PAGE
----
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Cole Science Center 312
Mail Code NS
Cole Science Center 312
Cynthia Gill, dean of Natural Science, Cognitive Science, and Critical Social Inquiry and associate professor of physiology, received her B.S. in biology from the University of North Carolina and her Ph.D. in neuroendocrinology from the University of Virginia.
Professor Gill did postdoctoral research at the University of Texas examining the development of brain steroid receptor regulation in parthenogenetic and gender-reversed lizards. She also studies neural regulation and connectivity in response to hormonally-mediated environmental cues. Her interests span the areas of human and comparative physiology, neuroscience, endocrinology, herpetology, conservation biology, and behavioral biology. She's also a triathlete and adventure racer with an interest in exercise physiology.
Stress is a daily part of our lives that has become an intense subject of interest among scientists and the medical community. The body's responses to stress are linked to multiple health problems, but stress can also be overused as an explanation. In this course, we will examine the scientific evidence for the links between stress and human health issues such as cancer, heart disease, diabetes, and depression. This will include readings of primary scientific research papers and coverage of basic physiological mechanisms in humans and other animals. Students will learn techniques to measure stress and stress hormones. KEYWORDS: Biology, psychology, health, medicine, neuroscience
This course is an introduction to the principles and practice of epidemiology, the core science of public health and the primary tool for measuring health disparities. The course covers the major concepts usually found in a graduate-level introductory course in epidemiology: outbreak investigations, study design, measures of effect, internal and external validity, reliability, and causal inference. Assigned readings are drawn from a standard textbook and the primary literature. In addition, students read case studies and work step-by-step through major epidemiologic investigations of the 20th century, including the first studies linking smoking and lung cancer; the controversies regarding HIV screening in the early years of the AIDS epidemic; and the emergence of a mysterious syndrome eventually linked to a health supplement. Students also form small groups to design and conduct a small epidemiologic study on campus. The major assignments for the course are four case studies; regular response papers/ worksheets on the readings; a poster presentation of the small group study; and a proposal for an epidemiologic study of the student's choosing.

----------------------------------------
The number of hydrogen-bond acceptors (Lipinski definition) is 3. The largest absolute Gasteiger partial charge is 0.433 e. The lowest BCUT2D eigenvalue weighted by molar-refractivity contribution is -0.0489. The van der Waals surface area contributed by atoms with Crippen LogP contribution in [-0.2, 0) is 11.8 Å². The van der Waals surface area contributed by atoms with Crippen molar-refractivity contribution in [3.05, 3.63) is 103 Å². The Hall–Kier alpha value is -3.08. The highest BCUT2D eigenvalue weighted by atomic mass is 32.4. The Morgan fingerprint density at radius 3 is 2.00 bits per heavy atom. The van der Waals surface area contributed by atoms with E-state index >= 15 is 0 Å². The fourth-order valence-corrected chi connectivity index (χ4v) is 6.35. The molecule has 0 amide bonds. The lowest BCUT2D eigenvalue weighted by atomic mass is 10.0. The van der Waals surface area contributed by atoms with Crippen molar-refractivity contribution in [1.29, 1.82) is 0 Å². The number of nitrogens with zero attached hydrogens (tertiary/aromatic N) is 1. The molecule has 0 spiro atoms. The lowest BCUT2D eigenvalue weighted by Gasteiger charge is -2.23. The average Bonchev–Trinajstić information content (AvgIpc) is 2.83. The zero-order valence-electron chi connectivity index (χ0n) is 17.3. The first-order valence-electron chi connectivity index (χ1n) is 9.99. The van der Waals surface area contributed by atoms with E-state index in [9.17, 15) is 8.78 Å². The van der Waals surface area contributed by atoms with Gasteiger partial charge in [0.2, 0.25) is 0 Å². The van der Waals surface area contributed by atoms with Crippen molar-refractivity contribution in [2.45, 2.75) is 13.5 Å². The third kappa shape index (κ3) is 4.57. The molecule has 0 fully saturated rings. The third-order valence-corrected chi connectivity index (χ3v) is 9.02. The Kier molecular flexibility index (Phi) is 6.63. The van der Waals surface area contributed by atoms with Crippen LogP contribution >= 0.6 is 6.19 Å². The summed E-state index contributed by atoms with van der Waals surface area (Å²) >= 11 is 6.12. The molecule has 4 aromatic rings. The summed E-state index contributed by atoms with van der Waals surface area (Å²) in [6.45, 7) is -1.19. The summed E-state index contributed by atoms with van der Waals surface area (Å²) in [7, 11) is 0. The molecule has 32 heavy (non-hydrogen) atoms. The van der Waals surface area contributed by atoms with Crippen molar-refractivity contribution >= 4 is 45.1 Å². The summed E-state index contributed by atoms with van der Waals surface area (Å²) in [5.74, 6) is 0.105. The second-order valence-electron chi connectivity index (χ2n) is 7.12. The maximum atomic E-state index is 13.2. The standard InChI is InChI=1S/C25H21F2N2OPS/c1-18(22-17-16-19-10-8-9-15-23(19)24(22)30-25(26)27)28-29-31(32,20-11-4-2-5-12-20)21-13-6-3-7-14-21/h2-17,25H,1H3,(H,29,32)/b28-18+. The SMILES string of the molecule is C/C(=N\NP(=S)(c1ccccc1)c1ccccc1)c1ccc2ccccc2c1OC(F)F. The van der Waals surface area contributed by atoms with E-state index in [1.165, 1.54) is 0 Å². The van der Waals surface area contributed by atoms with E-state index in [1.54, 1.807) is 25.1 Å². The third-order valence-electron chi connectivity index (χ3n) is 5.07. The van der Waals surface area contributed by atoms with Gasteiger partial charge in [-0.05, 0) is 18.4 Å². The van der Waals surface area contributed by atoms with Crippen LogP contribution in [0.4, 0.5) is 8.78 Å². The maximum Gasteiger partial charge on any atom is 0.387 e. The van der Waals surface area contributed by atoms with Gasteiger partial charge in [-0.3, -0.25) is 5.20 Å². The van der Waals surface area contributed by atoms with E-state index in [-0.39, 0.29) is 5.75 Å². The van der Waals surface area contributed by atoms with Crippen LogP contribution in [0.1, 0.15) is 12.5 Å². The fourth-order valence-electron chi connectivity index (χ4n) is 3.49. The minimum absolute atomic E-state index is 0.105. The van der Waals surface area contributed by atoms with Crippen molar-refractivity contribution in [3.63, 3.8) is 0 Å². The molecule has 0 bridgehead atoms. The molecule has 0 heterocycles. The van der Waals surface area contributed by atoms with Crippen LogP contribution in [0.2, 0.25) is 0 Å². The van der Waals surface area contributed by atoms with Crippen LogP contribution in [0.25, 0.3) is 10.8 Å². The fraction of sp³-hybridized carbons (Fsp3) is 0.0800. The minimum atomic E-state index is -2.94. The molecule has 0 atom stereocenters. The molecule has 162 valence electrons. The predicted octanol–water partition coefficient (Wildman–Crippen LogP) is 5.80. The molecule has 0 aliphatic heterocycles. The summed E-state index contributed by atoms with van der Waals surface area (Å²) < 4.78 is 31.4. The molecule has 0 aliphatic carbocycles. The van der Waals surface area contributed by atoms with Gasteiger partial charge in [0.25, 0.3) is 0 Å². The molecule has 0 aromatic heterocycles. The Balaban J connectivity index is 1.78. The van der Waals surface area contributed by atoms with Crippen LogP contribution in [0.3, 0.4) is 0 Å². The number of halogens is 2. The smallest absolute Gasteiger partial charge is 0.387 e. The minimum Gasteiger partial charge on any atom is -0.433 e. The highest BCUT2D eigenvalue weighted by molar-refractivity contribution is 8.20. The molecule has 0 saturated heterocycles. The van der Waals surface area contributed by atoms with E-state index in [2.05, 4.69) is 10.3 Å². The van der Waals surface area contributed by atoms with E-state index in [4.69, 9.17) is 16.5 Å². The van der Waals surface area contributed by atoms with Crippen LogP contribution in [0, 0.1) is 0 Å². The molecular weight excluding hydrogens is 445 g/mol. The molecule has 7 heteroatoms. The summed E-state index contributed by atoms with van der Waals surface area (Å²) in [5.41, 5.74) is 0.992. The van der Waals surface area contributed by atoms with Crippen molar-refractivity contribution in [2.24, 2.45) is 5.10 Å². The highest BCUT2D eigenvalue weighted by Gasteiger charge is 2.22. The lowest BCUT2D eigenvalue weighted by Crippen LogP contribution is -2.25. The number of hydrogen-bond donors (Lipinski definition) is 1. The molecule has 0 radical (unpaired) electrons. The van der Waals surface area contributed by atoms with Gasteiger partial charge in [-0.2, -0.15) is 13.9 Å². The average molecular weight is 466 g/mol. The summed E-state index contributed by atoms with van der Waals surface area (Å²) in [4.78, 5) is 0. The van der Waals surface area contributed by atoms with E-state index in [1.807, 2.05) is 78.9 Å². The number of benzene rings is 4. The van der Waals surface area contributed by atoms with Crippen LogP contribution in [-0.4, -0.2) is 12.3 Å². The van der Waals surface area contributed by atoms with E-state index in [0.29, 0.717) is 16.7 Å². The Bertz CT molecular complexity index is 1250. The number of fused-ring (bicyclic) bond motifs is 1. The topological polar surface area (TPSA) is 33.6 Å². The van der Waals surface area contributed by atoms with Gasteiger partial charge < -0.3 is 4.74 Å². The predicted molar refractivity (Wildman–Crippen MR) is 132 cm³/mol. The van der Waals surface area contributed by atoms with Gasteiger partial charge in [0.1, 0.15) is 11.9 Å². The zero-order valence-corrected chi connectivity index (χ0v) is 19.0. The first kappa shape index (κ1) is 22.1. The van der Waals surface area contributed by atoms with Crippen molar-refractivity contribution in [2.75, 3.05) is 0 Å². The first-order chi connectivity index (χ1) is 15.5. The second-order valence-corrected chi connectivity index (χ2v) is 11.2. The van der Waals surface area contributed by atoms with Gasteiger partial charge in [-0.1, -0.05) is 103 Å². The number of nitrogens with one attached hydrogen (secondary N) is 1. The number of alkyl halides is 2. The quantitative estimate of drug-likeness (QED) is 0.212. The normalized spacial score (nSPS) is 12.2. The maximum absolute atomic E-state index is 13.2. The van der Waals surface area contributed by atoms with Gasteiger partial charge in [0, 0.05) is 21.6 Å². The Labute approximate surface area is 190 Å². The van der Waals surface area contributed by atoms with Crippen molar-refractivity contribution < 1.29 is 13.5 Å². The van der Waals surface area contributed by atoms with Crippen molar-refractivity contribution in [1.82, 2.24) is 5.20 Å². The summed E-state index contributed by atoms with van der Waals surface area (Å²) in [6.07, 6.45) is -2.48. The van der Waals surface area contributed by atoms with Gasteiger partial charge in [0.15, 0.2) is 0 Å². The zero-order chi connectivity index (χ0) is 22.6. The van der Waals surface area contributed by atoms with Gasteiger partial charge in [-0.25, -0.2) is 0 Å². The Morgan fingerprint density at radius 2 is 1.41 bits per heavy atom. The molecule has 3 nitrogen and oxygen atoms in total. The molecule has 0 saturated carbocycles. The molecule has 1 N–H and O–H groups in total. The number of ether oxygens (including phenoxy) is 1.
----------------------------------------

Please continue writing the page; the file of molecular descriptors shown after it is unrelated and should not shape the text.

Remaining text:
Students in this course will learn about the biological function of selected human organs and systems through the study of actual medical cases. Not all human systems will be covered, but students will gain a good understanding of how diseases affect the body and how they are diagnosed. Students will develop diagnoses for medical cases through review of descriptions of patient histories, physical exams, and laboratory findings. A human biology text, medical texts on reserve, and Internet resources will help students track down information they need to solve these medical mysteries. Students will also learn to find and read scientific research articles on topics of their choosing and will learn to write analytical reviews of these articles. These reviews will form the basis of final papers in which students choose particular diseases or treatments to investigate in detail and present their findings to the class. Keywords: biology, health, disease, physiology, medicine
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The social, nutritional and sensory environment of an organism can dramatically affect the expression of specific hormones. Those hormones, in turn, can determine the development, degree of plasticity and output of the nervous system. Thus, the behavior an organism can have is sometimes determined by the endocrine constraints on the nervous system. This course examines how the endocrine system interacts with the nervous system to influence behavior in a range of organisms. We'll start with the foundations of nervous and endocrine system physiology and anatomy with consideration of common methods and techniques in neuroendocrine and behavioral research. Then we will focus on some specific behaviors such as parental behavior, reproductive behavior, feeding, affiliation, aggression, learning, and memory. In addition, we'll consider the range of normal to "abnormal" behaviors and the neuroendocrine factors that could influence these behaviors. Keywords: neuroscience, behavior, animal, endocrinology, biology